I recently discussed with a group of our seventh and eighth graders an excerpt from the book Mindset: The New Psychology of Success, by Carol Dweck (2006, Random House Publishing). It described nine-year-old Elizabeth’s first gymnastics meet. She worked incredibly hard to prepare and expected to earn a ribbon in at least one event. When she didn’t earn any ribbons (partially due to a scoring change), Elizabeth’s parents had to decide what to say on the long drive home. Below are the choices Dweck offered; I asked the students which they thought was “right” for a parent to offer their child.
- Tell Elizabeth that you thought she was the best.
- Tell her she was robbed of a ribbon that was rightfully hers.
- Reassure her that gymnastics is not that important.
- Tell her she has the ability and will surely win next time.
- Tell her she didn’t deserve to win.
Dweck tells us that, by far, the best answer is choice #5. My students were divided on whether #1-#4 was best, but they were unanimous that #5 was absolutely wrong. Admittedly, Dweck chose to phrase answer #5 provocatively (later in the excerpt she writes, “Of course you wouldn’t say it quite that way…”). However, her point is that answers #1-#4 are geared to protect Elizabeth from disappointment but don’t offer any opportunity to learn and grow from her failure.
Answer #5 incorporates what Dweck calls a “growth mindset”—the father should say, “Elizabeth, I know how you feel. It’s so disappointing to have your hopes up and to perform your best but not to win. But you know, you haven’t really earned it yet. There were many girls there who’ve been in gymnastics longer than you and who’ve worked a lot harder than you. If this is something you really want, then it’s something you’ll really have to work for.”
Still focusing on the original wording of answer #5, the students struggled with this idea, and they pretty passionately debated me throughout the discussion. They thought it was cruel. They thought Elizabeth would surely be in therapy by age 18. They thought these parents were calling their child a failure. One of the students asked, “Does this parent even love their child?!”
Dweck’s larger point—which, honestly, I’m not sure I ever effectively conveyed to my students because they were pretty fired up—was that we need a mindset shift to a “growth mindset.” When someone with a growth mindset hears someone say they failed, they don’t assume that any judgment has been made about their inherent, permanent worth. Instead, they see failure as an entirely temporary state, and as a motivator. “You failed” to a growth-mindset person is actually, “You didn’t succeed this time. What do you need to do differently next time to try again?” There’s no shame in failure.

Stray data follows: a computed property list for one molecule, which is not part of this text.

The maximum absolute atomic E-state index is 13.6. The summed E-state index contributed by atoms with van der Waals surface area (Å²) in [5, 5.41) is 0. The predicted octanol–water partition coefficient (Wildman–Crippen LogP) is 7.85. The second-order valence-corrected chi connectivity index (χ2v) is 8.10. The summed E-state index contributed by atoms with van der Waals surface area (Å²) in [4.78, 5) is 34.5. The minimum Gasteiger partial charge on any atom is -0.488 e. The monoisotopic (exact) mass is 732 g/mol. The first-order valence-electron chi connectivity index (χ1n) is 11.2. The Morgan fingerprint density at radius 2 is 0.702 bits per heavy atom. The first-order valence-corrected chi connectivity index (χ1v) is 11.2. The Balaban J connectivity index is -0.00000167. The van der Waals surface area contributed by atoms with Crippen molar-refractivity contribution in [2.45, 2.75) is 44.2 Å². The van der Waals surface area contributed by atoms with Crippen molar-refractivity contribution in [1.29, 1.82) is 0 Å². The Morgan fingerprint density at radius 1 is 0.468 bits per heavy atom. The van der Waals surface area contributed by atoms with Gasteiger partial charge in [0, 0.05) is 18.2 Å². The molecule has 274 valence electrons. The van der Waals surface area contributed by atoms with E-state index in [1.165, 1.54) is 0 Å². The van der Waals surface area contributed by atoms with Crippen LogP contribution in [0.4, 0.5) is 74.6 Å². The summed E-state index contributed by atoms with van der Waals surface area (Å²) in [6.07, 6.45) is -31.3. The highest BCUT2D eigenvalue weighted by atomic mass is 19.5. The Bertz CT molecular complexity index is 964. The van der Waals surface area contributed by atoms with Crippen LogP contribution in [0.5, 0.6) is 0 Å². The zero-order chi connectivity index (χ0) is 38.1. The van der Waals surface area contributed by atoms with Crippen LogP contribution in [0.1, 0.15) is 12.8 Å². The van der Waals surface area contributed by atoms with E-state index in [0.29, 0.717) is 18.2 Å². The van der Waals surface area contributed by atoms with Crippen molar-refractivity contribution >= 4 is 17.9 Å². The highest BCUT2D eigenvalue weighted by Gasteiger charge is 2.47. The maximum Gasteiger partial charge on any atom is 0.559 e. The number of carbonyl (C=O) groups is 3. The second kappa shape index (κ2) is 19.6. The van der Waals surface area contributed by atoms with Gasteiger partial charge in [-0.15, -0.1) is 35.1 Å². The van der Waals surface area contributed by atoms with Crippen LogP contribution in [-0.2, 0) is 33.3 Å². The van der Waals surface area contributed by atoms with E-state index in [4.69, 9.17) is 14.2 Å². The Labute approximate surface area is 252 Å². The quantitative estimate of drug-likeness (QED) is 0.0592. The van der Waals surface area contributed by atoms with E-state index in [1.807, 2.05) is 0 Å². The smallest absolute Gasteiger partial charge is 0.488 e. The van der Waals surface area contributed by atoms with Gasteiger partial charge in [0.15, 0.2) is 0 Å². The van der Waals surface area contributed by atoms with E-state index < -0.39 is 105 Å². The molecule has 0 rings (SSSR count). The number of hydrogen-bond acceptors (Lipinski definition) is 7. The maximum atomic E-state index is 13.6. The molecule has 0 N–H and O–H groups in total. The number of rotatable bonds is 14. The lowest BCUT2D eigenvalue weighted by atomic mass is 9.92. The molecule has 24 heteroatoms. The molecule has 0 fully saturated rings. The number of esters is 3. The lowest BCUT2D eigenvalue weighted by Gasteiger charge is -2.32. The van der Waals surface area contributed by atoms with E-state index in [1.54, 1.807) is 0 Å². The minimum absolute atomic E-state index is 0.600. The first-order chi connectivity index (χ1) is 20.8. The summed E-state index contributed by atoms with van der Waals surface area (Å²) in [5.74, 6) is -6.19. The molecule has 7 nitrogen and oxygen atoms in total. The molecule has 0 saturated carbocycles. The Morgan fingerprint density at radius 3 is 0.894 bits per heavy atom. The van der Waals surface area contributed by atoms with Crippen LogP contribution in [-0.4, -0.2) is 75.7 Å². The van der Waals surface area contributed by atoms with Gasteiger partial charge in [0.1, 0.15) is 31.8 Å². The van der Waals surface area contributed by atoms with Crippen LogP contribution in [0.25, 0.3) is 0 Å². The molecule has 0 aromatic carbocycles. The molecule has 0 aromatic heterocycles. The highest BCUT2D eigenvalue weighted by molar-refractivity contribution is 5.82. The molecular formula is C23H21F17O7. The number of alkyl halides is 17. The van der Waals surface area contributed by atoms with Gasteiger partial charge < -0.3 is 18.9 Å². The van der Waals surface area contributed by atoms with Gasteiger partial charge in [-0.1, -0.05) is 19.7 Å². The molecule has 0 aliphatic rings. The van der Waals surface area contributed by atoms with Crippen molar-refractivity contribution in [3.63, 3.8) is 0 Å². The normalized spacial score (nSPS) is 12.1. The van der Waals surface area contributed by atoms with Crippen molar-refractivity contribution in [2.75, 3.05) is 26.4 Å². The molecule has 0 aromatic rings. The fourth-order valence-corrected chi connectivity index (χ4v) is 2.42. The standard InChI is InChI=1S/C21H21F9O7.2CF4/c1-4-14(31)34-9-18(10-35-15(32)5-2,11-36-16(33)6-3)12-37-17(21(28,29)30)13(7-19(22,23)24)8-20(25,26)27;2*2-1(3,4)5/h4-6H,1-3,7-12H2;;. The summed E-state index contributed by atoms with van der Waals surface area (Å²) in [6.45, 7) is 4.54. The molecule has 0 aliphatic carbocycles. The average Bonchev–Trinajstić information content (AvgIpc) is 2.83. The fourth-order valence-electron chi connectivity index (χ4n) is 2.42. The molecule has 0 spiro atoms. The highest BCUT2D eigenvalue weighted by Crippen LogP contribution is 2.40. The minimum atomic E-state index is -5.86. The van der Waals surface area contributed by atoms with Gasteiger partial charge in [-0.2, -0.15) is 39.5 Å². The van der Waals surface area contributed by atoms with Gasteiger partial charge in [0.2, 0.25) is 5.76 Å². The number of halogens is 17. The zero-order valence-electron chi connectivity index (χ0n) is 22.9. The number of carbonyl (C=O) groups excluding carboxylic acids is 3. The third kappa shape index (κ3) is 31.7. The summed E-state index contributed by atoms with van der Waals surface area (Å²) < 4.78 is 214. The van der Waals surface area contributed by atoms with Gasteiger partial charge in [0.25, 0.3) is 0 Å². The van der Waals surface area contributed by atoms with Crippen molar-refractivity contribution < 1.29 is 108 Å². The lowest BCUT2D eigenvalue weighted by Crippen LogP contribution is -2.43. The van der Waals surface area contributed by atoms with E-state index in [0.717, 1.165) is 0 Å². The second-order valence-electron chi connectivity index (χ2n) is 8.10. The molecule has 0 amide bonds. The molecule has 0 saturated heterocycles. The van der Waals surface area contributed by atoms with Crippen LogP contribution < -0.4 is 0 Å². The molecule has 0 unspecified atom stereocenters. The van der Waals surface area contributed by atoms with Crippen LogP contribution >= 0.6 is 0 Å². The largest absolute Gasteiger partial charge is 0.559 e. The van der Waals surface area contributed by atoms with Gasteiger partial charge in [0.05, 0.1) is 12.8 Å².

And I believe that’s the challenge for us as parents and educators. Out of a fear that our children would ever become content with failure, we might misguidedly attempt to make failure shameful to them. The problem is that they will inevitably fail at something… and then if we tell them “You failed,” the child hears, “I’m ashamed of you.” Then they’re too upset by the failure and our shame to seek any ways to learn from it or be motivated by it. Because we don’t want our children in such a position of shame, we address our children’s failures with statements like #1-#4. It’s a vicious cycle. What we really need is a strategy so that our children are not content with failure, but still not ashamed by it, either.
I encouraged my students to try to see it Dweck’s way. Admittedly (and a bit ironically), I may have failed in this activity… but I know it’s not a permanent state, and I’m going to keep at it. In the meantime, I’m going to soon share with them the following outstanding TED Talk video about what it takes to be successful. In the hierarchy of TED Talks, this video on “GRIT” by Angela Lee Duckworth is essential viewing for everyone, and, based on her comments, Dr. Duckworth seems to be a supporter of Dr. Dweck, too.
It’s a great day to be a “gritty” Titan!